The following post is adapted from our ebook, A CTO’s Guide to Continuous Testing.
Continuous testing is the principle of testing your software as often as possible, from early on in development and continuing through release. Generally, continuous testing involves everything from unit tests, automated testing suites, and manual tests run by humans.
Implementing a continuous testing workflow that fits into every stage of your development processes helps your team save time and resources. If you’re curious about what continous testing really means, and wondering how it looks in action, here’s Rainforest CTO Russell Smith’s introduction to what continuous testing means at different stages of production.
Continuous testing starts from the beginning of development and continues through production. The aim of continuous testing is to ship your code faster and give your customer high quality releases. We advocate “shifting left,” or moving testing earlier in the development process. The more you can “shift left” with continuous testing, the earlier you’ll find bugs and the faster you’ll be able to get your product to market.
Testing should start when the code is still in a developer’s hands, before it has been merged into the main code base. Unit testing is the primary focus of continuous testing in development. Some companies are opting for test-driven development (TDD) strategies that put test writing ahead of writing code. Either way, unit tests and some functional testing should start as early as possible to catch and resolve bugs quickly.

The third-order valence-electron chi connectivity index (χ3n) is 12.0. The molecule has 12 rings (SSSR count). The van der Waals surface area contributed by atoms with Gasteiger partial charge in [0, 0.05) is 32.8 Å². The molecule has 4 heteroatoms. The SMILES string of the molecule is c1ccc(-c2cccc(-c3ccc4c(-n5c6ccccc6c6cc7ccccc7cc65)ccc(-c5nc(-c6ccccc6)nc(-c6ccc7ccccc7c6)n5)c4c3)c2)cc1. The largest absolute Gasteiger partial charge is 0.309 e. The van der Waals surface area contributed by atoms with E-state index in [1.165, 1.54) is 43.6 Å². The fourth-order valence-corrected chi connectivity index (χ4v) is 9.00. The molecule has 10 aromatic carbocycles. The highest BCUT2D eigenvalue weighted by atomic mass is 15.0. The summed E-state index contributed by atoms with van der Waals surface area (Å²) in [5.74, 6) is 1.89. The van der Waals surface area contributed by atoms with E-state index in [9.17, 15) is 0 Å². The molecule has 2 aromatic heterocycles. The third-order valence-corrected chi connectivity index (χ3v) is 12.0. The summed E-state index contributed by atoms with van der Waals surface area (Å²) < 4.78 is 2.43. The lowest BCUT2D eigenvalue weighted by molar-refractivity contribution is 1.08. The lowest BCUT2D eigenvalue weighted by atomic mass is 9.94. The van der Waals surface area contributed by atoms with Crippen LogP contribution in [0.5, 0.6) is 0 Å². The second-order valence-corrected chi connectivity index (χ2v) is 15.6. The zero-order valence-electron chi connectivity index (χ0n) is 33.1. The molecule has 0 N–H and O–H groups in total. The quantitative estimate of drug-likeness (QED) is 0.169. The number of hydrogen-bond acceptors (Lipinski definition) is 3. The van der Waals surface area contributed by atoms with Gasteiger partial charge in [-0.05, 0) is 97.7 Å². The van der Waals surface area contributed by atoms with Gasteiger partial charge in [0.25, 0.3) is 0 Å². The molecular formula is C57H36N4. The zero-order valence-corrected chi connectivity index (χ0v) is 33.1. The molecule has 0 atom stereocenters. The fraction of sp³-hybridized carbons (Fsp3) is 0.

In staging, testing should take on a more holistic, customer-oriented focus. Your QA team or developers should focus on pushing your application to its limits to find new bugs, then write tests that catch them later. Staging is where exploratory and end-to-end testing are usually introduced, in addition to the functional and regression tests that started in development. Usability, integration and acceptance testing take place in staging as well, to make sure that the product meets standards of design and usability for your customers.
By the time a feature reaches production, its test cases should start to become relatively stable. At this point, automation becomes a more viable option, because automated tests are less likely to be brittle when the product is not changing frequently.
Smoke and sanity tests are another important part of testing in production. These “safety net” tests are often run manually, to ensure that the product or feature is functioning correctly. An engineer or QA person will usually check a release just after it’s done and run through a couple of core test flows. It is important that these smoke and sanity tests emulate the actual user experience, so they are not often automated. Because Rainforest leverages human testers to run tests, it can be an effective tool for executing smoke and sanity tests at scale.
To read more about implementing continuous testing and how organizations like Zenefits are using Rainforest to execute continuous testing, download A CTO’s Guide to Continuous Testing